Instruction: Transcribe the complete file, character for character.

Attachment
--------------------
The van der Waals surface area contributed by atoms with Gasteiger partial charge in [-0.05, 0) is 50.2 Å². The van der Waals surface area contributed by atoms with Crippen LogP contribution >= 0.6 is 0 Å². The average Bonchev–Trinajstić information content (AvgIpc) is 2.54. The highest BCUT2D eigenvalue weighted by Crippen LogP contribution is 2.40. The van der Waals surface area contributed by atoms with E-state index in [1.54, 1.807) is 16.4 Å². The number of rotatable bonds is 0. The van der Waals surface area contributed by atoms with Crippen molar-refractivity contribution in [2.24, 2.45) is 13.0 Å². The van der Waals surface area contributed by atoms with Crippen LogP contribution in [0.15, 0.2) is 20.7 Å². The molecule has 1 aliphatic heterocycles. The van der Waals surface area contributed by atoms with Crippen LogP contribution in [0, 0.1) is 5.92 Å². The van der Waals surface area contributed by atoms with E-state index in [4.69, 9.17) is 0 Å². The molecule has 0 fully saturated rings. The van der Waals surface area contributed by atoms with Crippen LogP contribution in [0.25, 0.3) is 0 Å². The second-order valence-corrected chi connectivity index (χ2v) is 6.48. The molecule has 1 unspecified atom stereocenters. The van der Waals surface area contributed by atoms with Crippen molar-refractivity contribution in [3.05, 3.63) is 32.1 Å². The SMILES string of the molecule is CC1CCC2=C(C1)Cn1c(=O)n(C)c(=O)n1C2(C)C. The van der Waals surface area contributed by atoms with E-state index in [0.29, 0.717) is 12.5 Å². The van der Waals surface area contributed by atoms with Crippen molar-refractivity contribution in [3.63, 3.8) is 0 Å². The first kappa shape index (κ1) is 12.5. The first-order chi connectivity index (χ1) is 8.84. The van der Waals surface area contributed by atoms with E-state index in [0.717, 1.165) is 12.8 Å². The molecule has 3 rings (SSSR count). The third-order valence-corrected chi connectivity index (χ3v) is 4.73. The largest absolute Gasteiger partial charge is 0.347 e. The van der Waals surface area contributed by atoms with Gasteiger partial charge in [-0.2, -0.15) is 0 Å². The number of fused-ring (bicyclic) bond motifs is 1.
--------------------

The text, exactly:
The van der Waals surface area contributed by atoms with Gasteiger partial charge in [-0.05, 0) is 50.2 Å². The van der Waals surface area contributed by atoms with Crippen LogP contribution >= 0.6 is 0 Å². The average Bonchev–Trinajstić information content (AvgIpc) is 2.54. The highest BCUT2D eigenvalue weighted by Crippen LogP contribution is 2.40. The van der Waals surface area contributed by atoms with E-state index in [1.54, 1.807) is 16.4 Å². The number of rotatable bonds is 0. The van der Waals surface area contributed by atoms with Crippen molar-refractivity contribution in [2.24, 2.45) is 13.0 Å². The van der Waals surface area contributed by atoms with Crippen LogP contribution in [0.15, 0.2) is 20.7 Å². The molecule has 1 aliphatic heterocycles. The van der Waals surface area contributed by atoms with Crippen LogP contribution in [0, 0.1) is 5.92 Å². The van der Waals surface area contributed by atoms with E-state index in [4.69, 9.17) is 0 Å². The molecule has 0 fully saturated rings. The van der Waals surface area contributed by atoms with Crippen LogP contribution in [0.25, 0.3) is 0 Å². The second-order valence-corrected chi connectivity index (χ2v) is 6.48. The molecule has 1 unspecified atom stereocenters. The van der Waals surface area contributed by atoms with Crippen molar-refractivity contribution in [3.05, 3.63) is 32.1 Å². The SMILES string of the molecule is CC1CCC2=C(C1)Cn1c(=O)n(C)c(=O)n1C2(C)C. The van der Waals surface area contributed by atoms with E-state index in [0.29, 0.717) is 12.5 Å². The van der Waals surface area contributed by atoms with Crippen molar-refractivity contribution in [3.63, 3.8) is 0 Å². The first kappa shape index (κ1) is 12.5. The first-order chi connectivity index (χ1) is 8.84. The van der Waals surface area contributed by atoms with E-state index in [0.717, 1.165) is 12.8 Å². The molecule has 3 rings (SSSR count). The third-order valence-corrected chi connectivity index (χ3v) is 4.73. The largest absolute Gasteiger partial charge is 0.347 e. The van der Waals surface area contributed by atoms with Gasteiger partial charge in [-0.2, -0.15) is 0 Å². The number of fused-ring (bicyclic) bond motifs is 1.